A plan by the City of New Carrollton to annex the Metro triangle and two neighboring residential communities received a boost last week when Mayor Jordan Harding accepted a petition from West Lanham and West Lanham Hills residents asking that those areas be annexed.

Progress on the hotly contested annexation had been at a standstill for about six weeks, while city officials waited for the petition. During those six weeks, business interests in Metro East, where a multimillion-dollar industrial, commercial and hotel complex is under development, have showered city hall with letters of protest.

On Monday, three Metro East property owners, a New Carrollton resident and a West Lanham resident filed a lawsuit opposing the annexation. The suit alleges that the city violated Maryland's sunshine law, which requires openness in government, according to attorneys Edward Gibbs.

The plaintiffs claim that the mayor and council made decisions on the proposed annexation at clandestine meetings "in such a manner as to keep their activities and interests in secret from the public." They also charge that the city falsely labeled as "legal fees" $11,000 which actually was paid for a survey of the land proposed for annexation.

Mayor Harding called the suit "a brazen and openly hostile attempt to discredit and impugn the motives of the city administration regarding the annexation question by unscrupulous attacks and frivolous charges."

He claimed that provisions of the sunshine law allowed city officials to delay public information on the proposed annexation until all facts and figures were compiled.

"Talk of annexation could trigger all kinds of zoning actions, and we didn't want to get word out when we didn't know all the ramifications," said Harding, who noted that all council meetings are open to the public. "I invite and encourage the most exacting public scrutiny of city business."

Despite the business opposition, Harding said he was delighted to receive the citizens' petition. He saluted the "spirit of two communities joining together" and denied charges that the city wants annexation primarily to cash in on revenue expected from the tax-rich Metro East. Once the Metro East complex is completed and assuming the annexation is approved, New Carrollion could expect to receive a total of about $274,00 a year in taxes from business there. Tax revenues from West Lanham and West Lanham Hills would total about $26,000 a year.

"Since Metro will obviously have a fantastic impact on what happens in New Carrollton anand West Lanham Hills, we might as well be under one umbrella," said Harding. "While it's true we're not going to turn the money down, we want to have some say on what happens there."

Theis week the city expects to certify the petition to make sure it contains the required number of valid signatures. Signatures of 25 percent of the 492 registered voters in the areas to be annexed, plus signatures of private property owners representing 25 percent of the assessed value of the property are required. The total value of taxable property in the area proposed for annexation is $11,435,997.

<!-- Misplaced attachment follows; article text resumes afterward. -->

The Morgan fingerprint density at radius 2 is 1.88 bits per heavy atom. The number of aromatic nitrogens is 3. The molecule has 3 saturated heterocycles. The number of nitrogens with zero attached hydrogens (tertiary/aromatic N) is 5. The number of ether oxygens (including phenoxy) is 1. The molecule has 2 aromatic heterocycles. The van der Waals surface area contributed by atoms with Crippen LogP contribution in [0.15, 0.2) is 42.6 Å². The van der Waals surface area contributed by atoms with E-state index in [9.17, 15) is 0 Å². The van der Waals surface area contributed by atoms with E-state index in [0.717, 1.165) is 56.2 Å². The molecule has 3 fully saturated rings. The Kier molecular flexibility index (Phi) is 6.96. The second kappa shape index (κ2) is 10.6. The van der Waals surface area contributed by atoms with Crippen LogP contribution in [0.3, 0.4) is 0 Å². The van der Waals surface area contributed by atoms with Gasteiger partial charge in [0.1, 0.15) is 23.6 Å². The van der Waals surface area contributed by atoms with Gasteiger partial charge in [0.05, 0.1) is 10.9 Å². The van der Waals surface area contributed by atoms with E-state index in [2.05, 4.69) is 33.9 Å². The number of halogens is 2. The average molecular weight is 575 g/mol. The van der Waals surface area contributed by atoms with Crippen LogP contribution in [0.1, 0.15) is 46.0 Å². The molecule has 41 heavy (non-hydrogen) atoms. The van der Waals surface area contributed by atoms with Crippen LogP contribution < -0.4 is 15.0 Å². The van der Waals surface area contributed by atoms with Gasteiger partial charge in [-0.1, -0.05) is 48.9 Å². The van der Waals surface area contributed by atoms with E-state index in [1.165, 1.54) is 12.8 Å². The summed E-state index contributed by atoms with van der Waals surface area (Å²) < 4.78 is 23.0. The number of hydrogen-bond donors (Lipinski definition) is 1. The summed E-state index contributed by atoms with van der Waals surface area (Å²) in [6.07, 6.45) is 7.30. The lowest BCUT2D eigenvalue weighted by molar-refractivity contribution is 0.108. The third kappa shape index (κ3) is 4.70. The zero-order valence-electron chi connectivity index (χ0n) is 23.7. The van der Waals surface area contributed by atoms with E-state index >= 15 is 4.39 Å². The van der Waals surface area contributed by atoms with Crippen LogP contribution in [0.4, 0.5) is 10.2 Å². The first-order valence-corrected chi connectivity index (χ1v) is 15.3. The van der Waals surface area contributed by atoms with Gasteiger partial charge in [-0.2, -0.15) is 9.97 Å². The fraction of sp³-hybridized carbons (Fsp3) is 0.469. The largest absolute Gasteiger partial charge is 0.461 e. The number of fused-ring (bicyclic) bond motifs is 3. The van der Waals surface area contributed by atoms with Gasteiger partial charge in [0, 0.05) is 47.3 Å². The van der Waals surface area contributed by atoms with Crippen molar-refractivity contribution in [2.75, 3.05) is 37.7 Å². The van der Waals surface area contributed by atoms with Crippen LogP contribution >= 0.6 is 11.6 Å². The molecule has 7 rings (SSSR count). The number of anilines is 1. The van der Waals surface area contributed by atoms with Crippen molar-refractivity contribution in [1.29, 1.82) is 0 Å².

The petition surpasses the requirements, according to Bronson Row, president of the West Lanham Hills Citizen's Association. Row, who led the petition drive, said the petition contains signatures of 37 percent of the registered voters and signatures from 195 of the 282 homeowners in the area.

"I'm elated because it wasn't a simple thing like most petitions that need just registered voters' signatures," grinned Row, as he clutched the battered manila envelope containing 111 pages of petition.

After the petition is certified, the New Carrollton City Council is expected to introduce a resolution stating that the city wants to annex the adjacent land. The council then will schedule required public hearings on the resolution. The hearings probably will begin in mid-November.

The City Council has authorized an advisory referendum on the annexation, which would be held after the public hearings. However, under the city charter, the council would not be required to act in accordance with the results of such an advisory referendum.

To force a binding referendum on the question, New Carrolton resident Joseph Aukward had been leading a "citizen's initiative" petition drive.

Aukward, who is one of the plaintiffs in the lawsuit against the city, said he has more than the 206 signatures required and plans to present his petition after the pro-annexation petition is certified.

The result could be that voters would find two referendums on the ballot, one advisory and one binding. However, Harding, who signed Aukward's petition, said he would favor dropping the advisory referendum in favor of the binding referendum.

If the citizen's initiative referendum shows the residents favor annexation, the council would be required to affirm this by voting to annex the area. If this referendum shows residents opposed, the annexation proposal would be dropped.

If annexation is approved, another complex legal procedure would give the residents of New Corrollton or the areas to be annexed 45 days to file petitions calling for another referendum. West Lanham resident Carole Tarbox, who is a plaintiff in the lawsuit against New Carrollton, said she has a completed petition signed by residents in the area to be annexed that would bring the matter to referendum in that area. If the citizens vote against annexation, a council vote to annex would be declared void.

Jimmy Rogers, a broker for Metro East who owns property near the development project and has been leading the business interests' fight against annexation, has been the central figure in filing the lawsuit against New Carrollton.

"Prince George's County says they're trying to promote industrial development, but business don't go someplace where they're going to get tax grab," said Rogers, who claims New Carrollton is offering nothing in exchange for the business' tax dollars.